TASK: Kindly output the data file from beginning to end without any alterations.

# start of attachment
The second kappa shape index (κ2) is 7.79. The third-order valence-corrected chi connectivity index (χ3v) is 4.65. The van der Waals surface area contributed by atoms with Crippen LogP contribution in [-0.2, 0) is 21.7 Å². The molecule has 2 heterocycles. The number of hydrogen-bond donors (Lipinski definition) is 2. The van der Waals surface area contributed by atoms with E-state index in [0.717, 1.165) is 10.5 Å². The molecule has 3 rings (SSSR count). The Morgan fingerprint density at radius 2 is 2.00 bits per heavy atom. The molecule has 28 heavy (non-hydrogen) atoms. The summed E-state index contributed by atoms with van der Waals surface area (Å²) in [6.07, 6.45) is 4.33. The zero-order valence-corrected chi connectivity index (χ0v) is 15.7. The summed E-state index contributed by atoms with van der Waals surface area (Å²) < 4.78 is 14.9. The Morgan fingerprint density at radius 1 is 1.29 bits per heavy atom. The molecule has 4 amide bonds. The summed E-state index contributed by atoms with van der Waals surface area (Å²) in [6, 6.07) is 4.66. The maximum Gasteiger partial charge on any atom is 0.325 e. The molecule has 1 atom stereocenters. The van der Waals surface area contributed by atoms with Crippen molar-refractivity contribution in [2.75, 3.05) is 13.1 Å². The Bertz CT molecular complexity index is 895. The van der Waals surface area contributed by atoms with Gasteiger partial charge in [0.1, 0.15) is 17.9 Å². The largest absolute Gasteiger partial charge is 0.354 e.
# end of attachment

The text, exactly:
The second kappa shape index (κ2) is 7.79. The third-order valence-corrected chi connectivity index (χ3v) is 4.65. The van der Waals surface area contributed by atoms with Crippen LogP contribution in [-0.2, 0) is 21.7 Å². The molecule has 2 heterocycles. The number of hydrogen-bond donors (Lipinski definition) is 2. The van der Waals surface area contributed by atoms with E-state index in [0.717, 1.165) is 10.5 Å². The molecule has 3 rings (SSSR count). The Morgan fingerprint density at radius 2 is 2.00 bits per heavy atom. The molecule has 28 heavy (non-hydrogen) atoms. The summed E-state index contributed by atoms with van der Waals surface area (Å²) in [6.07, 6.45) is 4.33. The zero-order valence-corrected chi connectivity index (χ0v) is 15.7. The summed E-state index contributed by atoms with van der Waals surface area (Å²) < 4.78 is 14.9. The Morgan fingerprint density at radius 1 is 1.29 bits per heavy atom. The molecule has 4 amide bonds. The summed E-state index contributed by atoms with van der Waals surface area (Å²) in [6, 6.07) is 4.66. The maximum Gasteiger partial charge on any atom is 0.325 e. The molecule has 1 atom stereocenters. The van der Waals surface area contributed by atoms with Crippen molar-refractivity contribution in [2.75, 3.05) is 13.1 Å². The Bertz CT molecular complexity index is 895. The van der Waals surface area contributed by atoms with Gasteiger partial charge in [0.1, 0.15) is 17.9 Å². The largest absolute Gasteiger partial charge is 0.354 e.